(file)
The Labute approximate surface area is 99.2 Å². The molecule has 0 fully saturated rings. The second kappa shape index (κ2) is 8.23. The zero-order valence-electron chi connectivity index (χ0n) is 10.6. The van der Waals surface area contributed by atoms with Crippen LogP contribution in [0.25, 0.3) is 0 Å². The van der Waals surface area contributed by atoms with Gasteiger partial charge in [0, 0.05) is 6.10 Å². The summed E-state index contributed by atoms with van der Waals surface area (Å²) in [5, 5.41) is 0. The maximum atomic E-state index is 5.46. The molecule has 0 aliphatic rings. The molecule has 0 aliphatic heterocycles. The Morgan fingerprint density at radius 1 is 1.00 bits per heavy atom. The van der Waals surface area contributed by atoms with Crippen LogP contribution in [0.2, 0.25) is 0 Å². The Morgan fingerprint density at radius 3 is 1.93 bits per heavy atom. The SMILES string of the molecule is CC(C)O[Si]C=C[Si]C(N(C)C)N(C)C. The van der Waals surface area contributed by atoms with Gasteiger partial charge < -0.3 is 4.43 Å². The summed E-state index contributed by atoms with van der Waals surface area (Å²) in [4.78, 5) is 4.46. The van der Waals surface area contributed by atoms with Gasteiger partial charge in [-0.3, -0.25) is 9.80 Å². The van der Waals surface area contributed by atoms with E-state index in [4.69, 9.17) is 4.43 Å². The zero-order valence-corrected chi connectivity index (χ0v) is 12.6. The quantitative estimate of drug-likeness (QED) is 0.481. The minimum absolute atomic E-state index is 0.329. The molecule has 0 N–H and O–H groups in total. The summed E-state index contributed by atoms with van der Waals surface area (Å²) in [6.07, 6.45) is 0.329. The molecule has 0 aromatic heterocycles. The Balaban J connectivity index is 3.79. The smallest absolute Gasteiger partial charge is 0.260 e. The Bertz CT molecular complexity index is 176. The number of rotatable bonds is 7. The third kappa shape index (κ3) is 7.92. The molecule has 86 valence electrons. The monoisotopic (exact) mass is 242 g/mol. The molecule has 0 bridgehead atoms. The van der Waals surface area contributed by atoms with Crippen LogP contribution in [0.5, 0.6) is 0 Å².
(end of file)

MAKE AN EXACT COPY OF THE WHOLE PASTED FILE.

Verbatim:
The Labute approximate surface area is 99.2 Å². The molecule has 0 fully saturated rings. The second kappa shape index (κ2) is 8.23. The zero-order valence-electron chi connectivity index (χ0n) is 10.6. The van der Waals surface area contributed by atoms with Crippen LogP contribution in [0.25, 0.3) is 0 Å². The van der Waals surface area contributed by atoms with Gasteiger partial charge in [0, 0.05) is 6.10 Å². The summed E-state index contributed by atoms with van der Waals surface area (Å²) in [5, 5.41) is 0. The maximum atomic E-state index is 5.46. The molecule has 0 aliphatic rings. The molecule has 0 aliphatic heterocycles. The Morgan fingerprint density at radius 1 is 1.00 bits per heavy atom. The van der Waals surface area contributed by atoms with Crippen LogP contribution in [0.2, 0.25) is 0 Å². The Morgan fingerprint density at radius 3 is 1.93 bits per heavy atom. The SMILES string of the molecule is CC(C)O[Si]C=C[Si]C(N(C)C)N(C)C. The van der Waals surface area contributed by atoms with Gasteiger partial charge < -0.3 is 4.43 Å². The summed E-state index contributed by atoms with van der Waals surface area (Å²) in [4.78, 5) is 4.46. The van der Waals surface area contributed by atoms with Gasteiger partial charge in [-0.3, -0.25) is 9.80 Å². The van der Waals surface area contributed by atoms with E-state index in [4.69, 9.17) is 4.43 Å². The zero-order valence-corrected chi connectivity index (χ0v) is 12.6. The quantitative estimate of drug-likeness (QED) is 0.481. The minimum absolute atomic E-state index is 0.329. The molecule has 0 N–H and O–H groups in total. The summed E-state index contributed by atoms with van der Waals surface area (Å²) in [6.07, 6.45) is 0.329. The molecule has 0 aromatic heterocycles. The Balaban J connectivity index is 3.79. The smallest absolute Gasteiger partial charge is 0.260 e. The Bertz CT molecular complexity index is 176. The number of rotatable bonds is 7. The third kappa shape index (κ3) is 7.92. The molecule has 86 valence electrons. The monoisotopic (exact) mass is 242 g/mol. The molecule has 0 bridgehead atoms. The van der Waals surface area contributed by atoms with Crippen LogP contribution in [0.5, 0.6) is 0 Å².